An awareness of the dance was always present in her playing wherever the music gave excuse for that, along with a certain relentlessness in the rhythm that was neighbor and kin to that of Boulanger—a feminine, all too feminine relentlessness, but none the less commanding. And though her way with an expressive line could lean toward a Chopin-playing manner of the 1890s, of personal display there was never any trace; she worked wholly within the framework of the music, clarifying it with knowledge, warming it with all her resources of training and temperament. Consistently hot in the blood but cool of head, she was as incomparable a pedagogue, moreover, as she was a performer. She could animate any student to his potential. Indeed, there are in all today’s welter of harpsichordists virtually none who are not her pupils or the pupils of her pupils.
Yet not one plays with her especial grandeur. Some have her share of learning, a few of them maybe more. But there is something a bit parochial about them all. For no one is nourished today by the whole of Europe. Its partition has changed all that, its partition plus its sterilization in the virile parts, all of which lie in the East. “La grande sensibilité européene,” which came out of the East, will not exist again in our century. Nor will anyone collect out of the present book pearls comparable to those that are everywhere in Landowska’s recordings. Students may get a hint or two helpful toward the rendering of Landowska’s repertory. But her rhapsodic style may well put other readers off. (“Oh, the burning delights, the mortal anguish I experience in playing!”) For indeed she was a gusher, in every use of the term.
The truth is that performing artists rarely speak well about music. Though they may communicate wisdom, they tend rather to overstate everything, simply because language for them refuses to sing. To verbalize the emotional content of music is impossible anyway. Nevertheless, it has to be tried. Because the history and analysis of a work without reference to its content are futile, and musicology’s only proper end is musical performance. The rest is fringe-benefits. Nor is there value in any scholastic hope of “merely playing the notes.” Notation is too vague for that; its translation into sound depends on too many unwritten conventions, most of them lost. Where these cannot be retrieved they must be imagined. Not to have the courage for this is to bury a resurrected past all over again.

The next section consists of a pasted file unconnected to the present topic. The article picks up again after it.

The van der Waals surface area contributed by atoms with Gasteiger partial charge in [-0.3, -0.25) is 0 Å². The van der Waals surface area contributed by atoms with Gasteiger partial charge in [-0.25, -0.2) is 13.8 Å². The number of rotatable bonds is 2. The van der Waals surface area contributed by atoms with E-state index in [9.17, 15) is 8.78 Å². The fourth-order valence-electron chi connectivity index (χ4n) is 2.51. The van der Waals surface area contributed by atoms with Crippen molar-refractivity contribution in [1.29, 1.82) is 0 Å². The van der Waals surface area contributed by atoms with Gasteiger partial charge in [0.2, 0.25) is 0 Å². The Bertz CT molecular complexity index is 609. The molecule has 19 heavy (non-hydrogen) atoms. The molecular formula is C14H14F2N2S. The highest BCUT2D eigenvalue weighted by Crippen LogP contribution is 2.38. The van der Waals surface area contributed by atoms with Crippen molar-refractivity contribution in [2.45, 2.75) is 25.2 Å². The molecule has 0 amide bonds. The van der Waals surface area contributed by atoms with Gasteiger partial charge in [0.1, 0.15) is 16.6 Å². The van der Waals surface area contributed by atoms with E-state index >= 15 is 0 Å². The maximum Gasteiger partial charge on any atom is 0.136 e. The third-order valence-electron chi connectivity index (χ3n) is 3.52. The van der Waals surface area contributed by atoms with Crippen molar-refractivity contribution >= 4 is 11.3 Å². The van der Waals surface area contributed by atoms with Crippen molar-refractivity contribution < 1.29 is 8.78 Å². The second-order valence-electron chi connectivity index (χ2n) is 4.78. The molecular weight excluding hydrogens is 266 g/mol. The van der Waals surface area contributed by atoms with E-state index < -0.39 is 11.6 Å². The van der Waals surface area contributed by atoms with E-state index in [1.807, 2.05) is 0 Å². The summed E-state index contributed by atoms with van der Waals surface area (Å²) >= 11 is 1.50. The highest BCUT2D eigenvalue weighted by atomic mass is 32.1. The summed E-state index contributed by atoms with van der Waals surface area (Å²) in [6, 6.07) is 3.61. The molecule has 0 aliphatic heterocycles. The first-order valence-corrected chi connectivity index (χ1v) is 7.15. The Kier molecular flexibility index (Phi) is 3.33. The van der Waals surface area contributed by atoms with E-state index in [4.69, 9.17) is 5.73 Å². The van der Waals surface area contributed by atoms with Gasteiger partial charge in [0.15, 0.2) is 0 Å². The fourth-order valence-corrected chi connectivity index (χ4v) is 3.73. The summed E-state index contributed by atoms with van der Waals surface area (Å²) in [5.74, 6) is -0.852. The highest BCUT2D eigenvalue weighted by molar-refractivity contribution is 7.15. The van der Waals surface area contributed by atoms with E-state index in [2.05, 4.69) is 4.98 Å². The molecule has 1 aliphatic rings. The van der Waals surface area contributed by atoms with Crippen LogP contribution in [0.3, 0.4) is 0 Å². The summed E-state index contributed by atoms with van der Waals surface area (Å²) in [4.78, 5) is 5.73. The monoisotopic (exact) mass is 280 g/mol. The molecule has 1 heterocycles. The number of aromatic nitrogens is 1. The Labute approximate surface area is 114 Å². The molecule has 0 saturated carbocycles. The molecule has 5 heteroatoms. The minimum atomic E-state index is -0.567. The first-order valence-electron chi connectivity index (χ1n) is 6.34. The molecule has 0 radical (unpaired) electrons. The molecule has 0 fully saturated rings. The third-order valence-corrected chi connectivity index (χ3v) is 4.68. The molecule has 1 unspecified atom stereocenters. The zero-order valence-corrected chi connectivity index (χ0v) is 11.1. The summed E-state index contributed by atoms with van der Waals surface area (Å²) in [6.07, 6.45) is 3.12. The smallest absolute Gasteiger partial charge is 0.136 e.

The aging Wanda knew how personal were many of her readings, and she confesses it. At the same time she claims her right, on grounds of vast experience, much learning, and an impeccable sincerity, to restore to our hearing as best she can the sound and sense of Bach. That is where the young Wanda had started out; she wanted to see him truly. At the end she was far from sure about the objective truth of what she saw; but she knew she had seen many, many wonders and that she had put some on view. And if she was not exactly modest, never that, humble she remained before music’s miracles.
But not before big modern reputations. Of Tchaikovsky she wrote, “he cries louder than any suffering could justify.” She found Prokofiev’s Suggestions Diaboliques “ridiculously silly.” “The sumptuousness of Stravinsky dazzles me,” she writes, “but rarely gives me happiness.” “An air-conditioned room,” she finds him, “compared to the normal temperature of the street.” She speaks with consideration of Poulenc and of De Falla, both of whom wrote harpsichord concertos for her; but her disappointment with the De Falla work, often expressed privately, does not appear in this volume. Actually she played it seldom, considering the composer to have made errors of balance that should have been corrected when she pointed them out. She even warned one pupil that “it injures the hands.” Toward the end of the book she begins to wonder “what modern music can bring me.” She had never doubted the music of earlier centuries.
Though this book gives us close-up views of the long-since-ended harpsichord war and of its winning general, it is finally tedious because we know beforehand how that war came out. Landowska’s sketchy notes, moreover, though sharply penetrating about composers and their pieces, are too deeply overlaid with self-advertisement to constitute a worthy or becoming self-portrait. There is charm, however, in the persistent gallicisms of their translation—genial, for instance, where informed by genius is meant; wonderment for, I presume, émerveillement; appeasement for the calming of a fever; the use as English words of chatoyant and melisms, not to mention the innocent confusions that result from calling Chopin “the Cantor of Poland” and from constantly referring to music of the seventeenth and eighteenth centuries as “ancient.”
A life-and-times objectively reconstructed could have had major interest. A fingered and phrased edition of the Landowska repertory would certainly have value for professionals. The present grab-bag of casual observations and incomplete analyses, for all its air of being the harpsichord’s inside-story, is woefully short of hard-core material. Though the volume is handsomely designed and has glowing photographs, as a ten-dollar book it is strictly for the fans.
January 28, 1965